Whitehorse is the capital city of Yukon. It is also the major service, transportation, and government centre for the territory. The population of over 26,000 is growing and the city is expanding to meet the ever increasing need to supply goods and services Yukon-wide. As a regional supply centre, Whitehorse is also the largest service area for south-east Alaskan communities, Atlin BC, and for travellers enroute through Yukon and Alaska.
Yukon has a history of mining that goes back to the Goldrush of 1898. A strategic industry for Yukon and an economic driver for Whitehorse, this industry has once more come into its own in the past 5 years with soaring metal prices, a shortage of copper on the world market and an interest in global expansion from China. The close proximity to a deep water port in Skagway, Alaska is truly an advantage to shipping to Asian marketplaces, cutting at least a day and a half of sailing time from Vancouver. Whitehorse is well placed to take advantage of this industry. The airport, freight hauling, accommodations, food services, trained labour, and many other services, come from Whitehorse to serve the mining community. This increase in demand for services has resulted in an increase in the need for housing and industrial and commercial lots.
Tourism serves upwards of 300,000 visitors a year. This very stable industry has served the traveller enroute to Alaska since 1944 and now a growing number of travellers come via air to visit Yukon and Alaska. In recent years, the interest from German speaking Europe has resulted in direct flights from Frankfurt. RV travelers and fly/drives account for the majority of the visitation but coach travel has become popular again, especially if attached to cruising through Alaska as a “land package”. The majority of visitors are still older, over 50, but this sector is also often the most resilient in terms of income and has the most time to spend. Where do most of our travellers come from? Surprisingly Florida can often rate number 1 with visitors taking up to six weeks vacation in Yukon and Alaska. Whitehorse is very popular because many travellers have been on the road for a long time without finding a major centre. Whitehorse provides all the services a visitor needs – banking, hair appointments, auto servicing, windshield repairs, pet supplies, etc. The revenue stream goes throughout the community not just into groceries and laundry. Attractions and activities are busy in early summer and often our retail sales are heightened on the visitor return trip. This strategic industry often works well with mining. The hotel rooms and restaurants that are needed for visitors in summer and February, are busy in the Fall with the mining industry. Even the convention facilities that are busy Spring and Fall are used the rest of the year by a combination of visitors and mining service sectors. This symbiotic relationship with tourism and mining extends even to the adventure tourism sector. Many of the roads now used by adventure operators to take their clients into certain wilderness rivers, were put in by mining companies, and today many small airplane companies that take visitors into the wilderness, also make their living by hauling goods into mining camps.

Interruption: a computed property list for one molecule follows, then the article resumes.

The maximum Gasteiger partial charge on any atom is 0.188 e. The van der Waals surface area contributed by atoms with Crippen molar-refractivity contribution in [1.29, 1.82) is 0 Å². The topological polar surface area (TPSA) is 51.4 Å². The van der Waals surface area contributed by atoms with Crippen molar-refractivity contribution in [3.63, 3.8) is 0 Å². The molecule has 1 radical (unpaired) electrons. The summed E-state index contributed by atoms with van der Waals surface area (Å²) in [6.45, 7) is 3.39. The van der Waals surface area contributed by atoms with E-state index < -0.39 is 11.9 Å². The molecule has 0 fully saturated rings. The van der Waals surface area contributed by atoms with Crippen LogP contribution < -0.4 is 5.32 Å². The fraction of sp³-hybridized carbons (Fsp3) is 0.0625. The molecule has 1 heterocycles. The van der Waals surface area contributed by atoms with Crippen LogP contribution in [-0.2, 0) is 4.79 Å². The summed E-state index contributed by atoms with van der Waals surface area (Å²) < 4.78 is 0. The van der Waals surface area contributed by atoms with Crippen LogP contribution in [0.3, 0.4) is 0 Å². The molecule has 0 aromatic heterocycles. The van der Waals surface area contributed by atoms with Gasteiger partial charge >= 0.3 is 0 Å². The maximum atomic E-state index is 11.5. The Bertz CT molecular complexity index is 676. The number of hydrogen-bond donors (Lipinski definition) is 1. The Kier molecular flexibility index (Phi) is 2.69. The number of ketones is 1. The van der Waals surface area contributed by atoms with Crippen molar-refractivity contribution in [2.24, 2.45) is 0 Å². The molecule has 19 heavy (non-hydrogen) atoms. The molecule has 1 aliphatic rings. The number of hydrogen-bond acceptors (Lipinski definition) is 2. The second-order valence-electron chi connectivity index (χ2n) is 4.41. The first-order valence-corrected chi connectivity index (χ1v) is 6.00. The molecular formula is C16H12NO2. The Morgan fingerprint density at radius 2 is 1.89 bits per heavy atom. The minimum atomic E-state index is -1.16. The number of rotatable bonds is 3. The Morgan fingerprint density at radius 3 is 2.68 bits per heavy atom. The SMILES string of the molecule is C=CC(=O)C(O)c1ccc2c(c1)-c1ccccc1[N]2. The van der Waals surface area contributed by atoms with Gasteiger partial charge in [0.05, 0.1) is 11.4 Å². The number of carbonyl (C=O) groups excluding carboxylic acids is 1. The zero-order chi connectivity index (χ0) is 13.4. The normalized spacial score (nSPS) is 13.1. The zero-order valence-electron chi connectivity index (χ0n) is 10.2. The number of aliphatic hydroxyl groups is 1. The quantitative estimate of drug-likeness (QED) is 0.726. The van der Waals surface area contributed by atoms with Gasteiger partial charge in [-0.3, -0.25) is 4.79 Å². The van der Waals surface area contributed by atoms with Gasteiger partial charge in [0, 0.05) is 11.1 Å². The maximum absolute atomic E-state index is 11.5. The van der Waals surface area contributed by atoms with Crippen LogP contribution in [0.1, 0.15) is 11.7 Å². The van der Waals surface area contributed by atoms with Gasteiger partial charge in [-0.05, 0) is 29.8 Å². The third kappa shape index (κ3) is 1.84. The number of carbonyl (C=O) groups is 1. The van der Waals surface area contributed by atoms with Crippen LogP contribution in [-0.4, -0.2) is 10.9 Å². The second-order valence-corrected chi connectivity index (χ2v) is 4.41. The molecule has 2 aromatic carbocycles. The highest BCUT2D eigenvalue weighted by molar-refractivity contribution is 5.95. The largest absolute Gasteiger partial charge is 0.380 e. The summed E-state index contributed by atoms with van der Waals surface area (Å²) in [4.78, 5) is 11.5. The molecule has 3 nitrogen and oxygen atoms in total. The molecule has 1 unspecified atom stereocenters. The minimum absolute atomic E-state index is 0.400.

The retail sector in downtown Whitehorse is very strong. The City of Whitehorse Mayor and Council, with the expertise of our Planning Department, have enabled the downtown core to remain vibrant with excellent planning choices. We are naturally framed by two access points – “Two Mile Hill” to the north and “Robert Service Way” which is our South Access. A concerted effort has been made to keep our retail sector within those two downtown access roads. The natural boundaries of the famous Yukon River and to the East and West the Airport have framed the City of Whitehorse retail district nicely. Whitehorse has a very active Chamber of Commerce and Main Street (Yukon) Society. Combine these two organizations with a plethora of arts organizations and Whitehorse is a shining example of downtown vitality. They have brought their memberships views to the planning processes and have vocalized the need to keep Main Street and the surrounding area the main retail district. Planning processes that have involved our residential community downtown identified an area ”Old Town”, a shopping core and a fast food area, plus a place for big box stores. All remain within our designated “Downtown”. By intentionally keeping our big box stores within the footprint of the downtown, we have effectively kept the beautiful little City of Whitehorse lively year round for our Citizens to enjoy and from being a drive-by for over 300,000 visitors who travel the Alaska Highway each summer.
Government, although not strictly an industry, is one of the major employer in Whitehorse with four levels of government centered here; Federal, Territorial, Municipal, and First Nations. Their residence in Whitehorse affects wages, commercial real estate, the price of housing, and the retail price index.